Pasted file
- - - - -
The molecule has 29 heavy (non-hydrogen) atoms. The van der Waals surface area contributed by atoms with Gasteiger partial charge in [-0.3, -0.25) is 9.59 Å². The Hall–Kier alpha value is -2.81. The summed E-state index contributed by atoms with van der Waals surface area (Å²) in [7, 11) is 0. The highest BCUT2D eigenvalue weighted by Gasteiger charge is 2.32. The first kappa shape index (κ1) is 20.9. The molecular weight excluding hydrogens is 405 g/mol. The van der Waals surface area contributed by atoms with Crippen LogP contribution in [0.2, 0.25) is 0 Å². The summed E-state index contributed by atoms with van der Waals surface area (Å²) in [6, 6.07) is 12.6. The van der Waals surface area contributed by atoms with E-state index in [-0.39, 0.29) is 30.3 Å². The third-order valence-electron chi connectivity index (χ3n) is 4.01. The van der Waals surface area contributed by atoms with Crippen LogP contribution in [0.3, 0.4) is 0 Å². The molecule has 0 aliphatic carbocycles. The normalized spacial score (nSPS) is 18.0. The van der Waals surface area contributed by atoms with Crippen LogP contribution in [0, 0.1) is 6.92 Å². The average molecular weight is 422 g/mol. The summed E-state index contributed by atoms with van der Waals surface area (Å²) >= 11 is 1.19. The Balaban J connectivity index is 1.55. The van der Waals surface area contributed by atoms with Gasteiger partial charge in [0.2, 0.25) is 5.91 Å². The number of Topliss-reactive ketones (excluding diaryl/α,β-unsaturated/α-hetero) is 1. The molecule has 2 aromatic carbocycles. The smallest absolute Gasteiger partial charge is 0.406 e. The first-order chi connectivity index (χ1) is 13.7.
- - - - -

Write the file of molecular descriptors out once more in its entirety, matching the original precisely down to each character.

The molecule has 29 heavy (non-hydrogen) atoms. The van der Waals surface area contributed by atoms with Gasteiger partial charge in [-0.3, -0.25) is 9.59 Å². The Hall–Kier alpha value is -2.81. The summed E-state index contributed by atoms with van der Waals surface area (Å²) in [7, 11) is 0. The highest BCUT2D eigenvalue weighted by Gasteiger charge is 2.32. The first kappa shape index (κ1) is 20.9. The molecular weight excluding hydrogens is 405 g/mol. The van der Waals surface area contributed by atoms with Crippen LogP contribution in [0.2, 0.25) is 0 Å². The summed E-state index contributed by atoms with van der Waals surface area (Å²) in [6, 6.07) is 12.6. The van der Waals surface area contributed by atoms with E-state index in [-0.39, 0.29) is 30.3 Å². The third-order valence-electron chi connectivity index (χ3n) is 4.01. The van der Waals surface area contributed by atoms with Crippen LogP contribution in [0.3, 0.4) is 0 Å². The molecule has 0 aliphatic carbocycles. The normalized spacial score (nSPS) is 18.0. The van der Waals surface area contributed by atoms with Crippen LogP contribution in [0, 0.1) is 6.92 Å². The average molecular weight is 422 g/mol. The summed E-state index contributed by atoms with van der Waals surface area (Å²) >= 11 is 1.19. The Balaban J connectivity index is 1.55. The van der Waals surface area contributed by atoms with Gasteiger partial charge in [0.2, 0.25) is 5.91 Å². The number of Topliss-reactive ketones (excluding diaryl/α,β-unsaturated/α-hetero) is 1. The molecule has 2 aromatic carbocycles. The smallest absolute Gasteiger partial charge is 0.406 e. The first-order chi connectivity index (χ1) is 13.7.